For the first time, HFI was measured in NDHS, 2011 using the Household Food Insecurity Access Scale (HFIAS) developed by the Food and Nutrition Technical Assistance project. HFIAS measures household’s access to food; one of the three components of food insecurity namely, availability, access and utilization [23]. HFIAS is a low-cost, valid tool applicable in different settings [24] to measure household food insecurity [25]. NDHS, 2011 used a modified HFIAS containing seven of the nine generic questions and the recall period was 12 months instead of 30 days in the original questionnaire. HFIAS was included in household questionnaire administered to the household head. Each question had four response options namely, ‘never’, ‘rarely’, ‘sometimes’ and ‘often’, and were scored as 0, 1, 2 and 3 respectively. Household food insecurity score was the sum of responses to the seven questions could have a minimum of 0 (least food access insecure) to a maximum of 21 (most food access insecure). We used household HFIAS score as an outcome variable in our analyses instead of classifying the households as food insecure or not.

Tobacco use status variables

In NDHS, 2011 data on tobacco use was collected by the interviewers by asking following four questions to both men and women:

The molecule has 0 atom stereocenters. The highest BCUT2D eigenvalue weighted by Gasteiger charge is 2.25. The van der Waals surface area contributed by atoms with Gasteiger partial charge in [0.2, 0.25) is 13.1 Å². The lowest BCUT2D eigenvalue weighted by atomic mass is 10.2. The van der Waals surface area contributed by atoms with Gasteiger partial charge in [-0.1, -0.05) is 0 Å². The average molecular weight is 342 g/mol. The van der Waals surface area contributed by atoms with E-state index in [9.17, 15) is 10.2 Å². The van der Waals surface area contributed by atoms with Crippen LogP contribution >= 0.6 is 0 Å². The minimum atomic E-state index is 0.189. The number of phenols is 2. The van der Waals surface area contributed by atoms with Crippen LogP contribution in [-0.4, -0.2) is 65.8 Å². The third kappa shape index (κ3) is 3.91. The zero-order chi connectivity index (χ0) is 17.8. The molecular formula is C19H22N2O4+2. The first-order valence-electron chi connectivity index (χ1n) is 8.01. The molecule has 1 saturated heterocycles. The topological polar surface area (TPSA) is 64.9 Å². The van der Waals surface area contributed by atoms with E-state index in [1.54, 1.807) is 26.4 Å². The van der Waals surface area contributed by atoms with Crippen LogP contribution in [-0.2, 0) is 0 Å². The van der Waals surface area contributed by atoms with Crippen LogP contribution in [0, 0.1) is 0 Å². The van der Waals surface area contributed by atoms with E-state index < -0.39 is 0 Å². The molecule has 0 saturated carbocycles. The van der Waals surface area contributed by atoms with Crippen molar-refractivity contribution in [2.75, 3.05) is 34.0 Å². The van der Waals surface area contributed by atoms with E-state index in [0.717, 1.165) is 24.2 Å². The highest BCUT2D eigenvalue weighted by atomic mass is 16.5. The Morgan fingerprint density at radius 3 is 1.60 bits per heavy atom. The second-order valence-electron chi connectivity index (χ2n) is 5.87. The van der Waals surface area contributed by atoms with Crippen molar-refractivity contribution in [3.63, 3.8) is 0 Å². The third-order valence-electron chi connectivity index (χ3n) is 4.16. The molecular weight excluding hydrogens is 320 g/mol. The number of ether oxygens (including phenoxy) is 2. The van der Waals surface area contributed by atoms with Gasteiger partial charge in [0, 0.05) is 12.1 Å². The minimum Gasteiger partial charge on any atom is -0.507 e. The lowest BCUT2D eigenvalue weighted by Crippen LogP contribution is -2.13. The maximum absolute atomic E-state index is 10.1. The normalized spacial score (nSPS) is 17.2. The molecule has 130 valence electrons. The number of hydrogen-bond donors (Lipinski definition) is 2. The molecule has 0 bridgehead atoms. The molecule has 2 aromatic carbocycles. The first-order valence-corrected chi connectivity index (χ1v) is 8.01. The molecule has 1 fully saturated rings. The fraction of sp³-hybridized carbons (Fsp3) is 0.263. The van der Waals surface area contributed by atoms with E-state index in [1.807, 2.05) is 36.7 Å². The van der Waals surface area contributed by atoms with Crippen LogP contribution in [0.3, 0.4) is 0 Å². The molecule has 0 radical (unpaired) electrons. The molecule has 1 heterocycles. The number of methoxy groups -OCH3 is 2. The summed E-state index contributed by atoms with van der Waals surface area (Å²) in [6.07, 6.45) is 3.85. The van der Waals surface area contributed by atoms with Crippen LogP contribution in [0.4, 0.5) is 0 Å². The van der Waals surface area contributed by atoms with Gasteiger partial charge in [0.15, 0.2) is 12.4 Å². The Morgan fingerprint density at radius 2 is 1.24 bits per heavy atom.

1. 1)

    Do you currently smoke cigarettes? (response as ‘yes’ or ‘no’)

  2. 2)

    In the last 24 h, how many cigarettes did you smoke? (response as numerical)

  3. 3)

    Do you currently smoke or use any other type of tobacco? (response as ‘yes’ or ‘no’)

  4. 4)

    What (other) type of tobacco do you currently smoke or use? (options provided were pipe, chewing tobacco, snuff, and others)

The respondents were classified as ‘current smoker’, if the response to the first question was ‘yes,’ and the response to the fourth question was ‘bidi’ and/or pipe (‘bidi’ is a type of cigarette made of unprocessed tobacco wrapped in leaves). The respondents were classified as ‘current SLT user’, if their response to fourth question was ‘chewing tobacco’, and/or ‘snuff’. For this analyses, tobacco use was categorised as non-user, smoker/SLT user and dual user. In this analyses, we included any type of tobacco use by men and women; however, we could not quantify tobacco use since daily consumption was collected for cigarette smoking only.